Building a Dutch Pot Hydroponic System Building a Dutch Pot Hydroponic System

What You'll Need
Tape measure
16 BATO buckets
25 feet PVC plastic pipe
Drill
PVC plastic elbows
PVC plastic T-Fittings
PVC plastic pipe fittings
PVC primer
PVC cement
1 256GPH water pump
Riser
50 feet feed line
Shut-off valves
End caps
Hole punch
32 drippers
50 feet drip line
50 lbs. perlite

As far as hydroponic systems go, the Dutch pot hydroponic system is one of the best. While it is also known as the "poor man's hydroponics," the Dutch pot is anything but poor. It's inexpensive to make, incredibly efficient in its job, and also lightweight. The following steps will show you how to build a Dutch pot hydroponic system with easy-to-find tools and materials.

Tip: Don't forget about air flow when you're growing hydroponically. An oscillating fan in your greenhouse or growing area will keep the air moving, strengthening your plant stems.

Step 1 - Select and Measure Your Space

Take measurements of where the system will be built. For our purposes, we will be using a 5x8-foot area which will fit four rows of four 10x12x9-inch BATO buckets for a total of 16 buckets.

Tip: A BATO bucket has a siphon pipe at the bottom which allows a nutrient solution in the base of the pot to keep the growing medium moist.

Step 2 - Build Your Drainage System

The drain system is important to any hydroponic system because stale water can kill your vegetation. First, line the BATO buckets in rows with four buckets per row. Cut your PVC pipe to the length and width of your hydroponics system, adding several inches on the end. Then, cut the PVC pipe to fit the length and width of the inner bucket system.

Next, remove the BATO buckets and put them off to the side. Drill a one-inch hole in the bottom of each bucket near the back.

Put two PVC pipe elbows together to form a "U" shape for each bucket in your system. Drill a one-inch hole in the PVC pipes that will be under the buckets. Make sure they line up with the drains. Connect all of the pipes using T-fittings and PVC elbows, applying PVC primer and PVC cement to seal them at the joints.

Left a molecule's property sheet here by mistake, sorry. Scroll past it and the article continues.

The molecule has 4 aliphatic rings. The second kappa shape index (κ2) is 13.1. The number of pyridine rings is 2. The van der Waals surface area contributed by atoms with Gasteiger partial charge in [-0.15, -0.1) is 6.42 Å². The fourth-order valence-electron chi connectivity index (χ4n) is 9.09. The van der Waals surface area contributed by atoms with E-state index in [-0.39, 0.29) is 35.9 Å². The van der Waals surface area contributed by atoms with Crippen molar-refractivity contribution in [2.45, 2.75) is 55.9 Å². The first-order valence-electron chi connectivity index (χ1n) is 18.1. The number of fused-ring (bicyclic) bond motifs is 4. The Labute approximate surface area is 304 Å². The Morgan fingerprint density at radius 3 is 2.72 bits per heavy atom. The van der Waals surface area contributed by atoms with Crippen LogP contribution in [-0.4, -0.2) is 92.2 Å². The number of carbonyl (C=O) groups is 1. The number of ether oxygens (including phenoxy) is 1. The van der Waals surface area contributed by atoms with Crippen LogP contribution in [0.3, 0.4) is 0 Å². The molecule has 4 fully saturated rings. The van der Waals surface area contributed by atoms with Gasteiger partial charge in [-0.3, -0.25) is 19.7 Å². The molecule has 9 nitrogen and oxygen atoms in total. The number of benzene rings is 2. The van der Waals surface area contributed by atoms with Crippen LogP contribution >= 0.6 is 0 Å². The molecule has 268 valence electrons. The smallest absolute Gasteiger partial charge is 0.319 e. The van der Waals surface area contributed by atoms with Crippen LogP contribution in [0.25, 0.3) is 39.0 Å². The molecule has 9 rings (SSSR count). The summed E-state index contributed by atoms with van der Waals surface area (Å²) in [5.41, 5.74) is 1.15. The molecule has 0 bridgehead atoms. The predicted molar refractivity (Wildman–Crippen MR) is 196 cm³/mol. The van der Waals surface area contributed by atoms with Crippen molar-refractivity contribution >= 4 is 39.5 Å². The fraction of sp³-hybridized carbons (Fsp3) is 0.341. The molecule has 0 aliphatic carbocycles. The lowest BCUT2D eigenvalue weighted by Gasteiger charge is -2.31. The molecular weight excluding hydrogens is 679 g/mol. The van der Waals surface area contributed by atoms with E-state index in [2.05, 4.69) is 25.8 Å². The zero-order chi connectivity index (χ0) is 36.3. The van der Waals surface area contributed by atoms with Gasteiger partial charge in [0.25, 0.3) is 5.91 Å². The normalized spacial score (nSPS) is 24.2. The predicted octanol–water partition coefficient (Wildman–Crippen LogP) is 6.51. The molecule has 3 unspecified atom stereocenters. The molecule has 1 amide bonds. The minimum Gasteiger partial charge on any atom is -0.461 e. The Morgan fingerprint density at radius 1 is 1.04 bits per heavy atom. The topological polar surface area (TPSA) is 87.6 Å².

Return the buckets to their places and place the elbow assemblies in the drain holes and in the holes in the PVC pipes.

Step 3 - Build the Feed System

Now that the drainage system has been built, construct the mechanism for feeding your plants.

Place the pump in the reservoir, and attach a one-foot riser to the output of the pump. Then, put a T-fitting to the rider to split the output. One side needs to extend back to the reservoir and the other to the feed-line, and both output lines need to be equipped with shut-off valves.

Place two feed-lines between two rows of buckets and connect them with a T-fitting and an elbow. Each feed line having an end cap needs to be connected. Next, use the hole punch to make holes in the feed line for each dripper; note that there should be two drippers per bucket. Install 1/4-inch connectors, and connect the drip line.

Step 4 - Start Growing

Now that you have all the parts of this system together, you can begin growing hydroponic fruits and vegetables. Prep for your plants first by filling the buckets halfway with perlite. Then, plant your seeds, and finish filling the buckets up to the 1/2-inch ledge with more perlite. Fill the buckets with water, turn on the pump, and let your system do its job.

Tip: Coco fiber is also a very popular growing medium for hydroponics systems.

Got a New Project You're Proud of?

Post it on Your Projects!